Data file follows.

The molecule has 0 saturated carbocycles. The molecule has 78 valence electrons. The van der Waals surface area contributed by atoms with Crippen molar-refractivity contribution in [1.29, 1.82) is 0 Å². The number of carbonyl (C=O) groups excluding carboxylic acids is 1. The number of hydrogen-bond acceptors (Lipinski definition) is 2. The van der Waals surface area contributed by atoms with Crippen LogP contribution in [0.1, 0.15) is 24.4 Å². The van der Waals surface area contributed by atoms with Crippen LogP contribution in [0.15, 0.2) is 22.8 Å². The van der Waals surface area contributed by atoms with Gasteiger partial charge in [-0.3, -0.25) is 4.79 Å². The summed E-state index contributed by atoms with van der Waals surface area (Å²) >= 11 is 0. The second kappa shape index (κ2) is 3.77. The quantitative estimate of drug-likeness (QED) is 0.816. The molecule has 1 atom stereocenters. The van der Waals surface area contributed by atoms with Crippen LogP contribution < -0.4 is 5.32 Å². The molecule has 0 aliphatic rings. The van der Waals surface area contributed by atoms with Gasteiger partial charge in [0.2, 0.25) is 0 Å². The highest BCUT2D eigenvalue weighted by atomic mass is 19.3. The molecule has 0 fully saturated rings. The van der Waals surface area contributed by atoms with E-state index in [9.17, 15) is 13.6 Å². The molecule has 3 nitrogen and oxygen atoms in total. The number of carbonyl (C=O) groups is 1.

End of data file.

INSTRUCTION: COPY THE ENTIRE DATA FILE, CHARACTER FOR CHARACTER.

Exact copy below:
The molecule has 0 saturated carbocycles. The molecule has 78 valence electrons. The van der Waals surface area contributed by atoms with Crippen molar-refractivity contribution in [1.29, 1.82) is 0 Å². The number of carbonyl (C=O) groups excluding carboxylic acids is 1. The number of hydrogen-bond acceptors (Lipinski definition) is 2. The van der Waals surface area contributed by atoms with Crippen LogP contribution in [0.1, 0.15) is 24.4 Å². The van der Waals surface area contributed by atoms with Crippen LogP contribution in [0.15, 0.2) is 22.8 Å². The van der Waals surface area contributed by atoms with Gasteiger partial charge in [-0.3, -0.25) is 4.79 Å². The summed E-state index contributed by atoms with van der Waals surface area (Å²) >= 11 is 0. The second kappa shape index (κ2) is 3.77. The quantitative estimate of drug-likeness (QED) is 0.816. The molecule has 1 atom stereocenters. The van der Waals surface area contributed by atoms with Crippen LogP contribution < -0.4 is 5.32 Å². The molecule has 0 aliphatic rings. The van der Waals surface area contributed by atoms with Gasteiger partial charge in [0.2, 0.25) is 0 Å². The highest BCUT2D eigenvalue weighted by atomic mass is 19.3. The molecule has 0 fully saturated rings. The van der Waals surface area contributed by atoms with E-state index in [9.17, 15) is 13.6 Å². The molecule has 3 nitrogen and oxygen atoms in total. The number of carbonyl (C=O) groups is 1.